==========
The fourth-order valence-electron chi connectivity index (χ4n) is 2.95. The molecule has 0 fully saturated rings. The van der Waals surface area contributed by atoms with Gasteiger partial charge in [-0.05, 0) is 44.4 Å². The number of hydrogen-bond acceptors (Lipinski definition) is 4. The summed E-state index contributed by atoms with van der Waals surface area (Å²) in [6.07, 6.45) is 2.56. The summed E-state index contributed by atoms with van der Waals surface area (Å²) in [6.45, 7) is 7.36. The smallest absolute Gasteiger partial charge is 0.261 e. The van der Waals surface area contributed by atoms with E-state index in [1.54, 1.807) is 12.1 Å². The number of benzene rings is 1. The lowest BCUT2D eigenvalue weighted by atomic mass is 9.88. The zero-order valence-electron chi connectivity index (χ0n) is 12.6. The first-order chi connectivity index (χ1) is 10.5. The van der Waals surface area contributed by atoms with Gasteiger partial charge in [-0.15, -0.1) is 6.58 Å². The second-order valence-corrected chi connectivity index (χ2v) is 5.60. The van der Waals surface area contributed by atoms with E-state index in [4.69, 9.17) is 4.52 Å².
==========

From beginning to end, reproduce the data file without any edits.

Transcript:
The fourth-order valence-electron chi connectivity index (χ4n) is 2.95. The molecule has 0 fully saturated rings. The van der Waals surface area contributed by atoms with Gasteiger partial charge in [-0.05, 0) is 44.4 Å². The number of hydrogen-bond acceptors (Lipinski definition) is 4. The summed E-state index contributed by atoms with van der Waals surface area (Å²) in [6.07, 6.45) is 2.56. The summed E-state index contributed by atoms with van der Waals surface area (Å²) in [6.45, 7) is 7.36. The smallest absolute Gasteiger partial charge is 0.261 e. The van der Waals surface area contributed by atoms with E-state index in [1.54, 1.807) is 12.1 Å². The number of benzene rings is 1. The lowest BCUT2D eigenvalue weighted by atomic mass is 9.88. The zero-order valence-electron chi connectivity index (χ0n) is 12.6. The first-order chi connectivity index (χ1) is 10.5. The van der Waals surface area contributed by atoms with Gasteiger partial charge in [-0.15, -0.1) is 6.58 Å². The second-order valence-corrected chi connectivity index (χ2v) is 5.60. The van der Waals surface area contributed by atoms with E-state index in [4.69, 9.17) is 4.52 Å².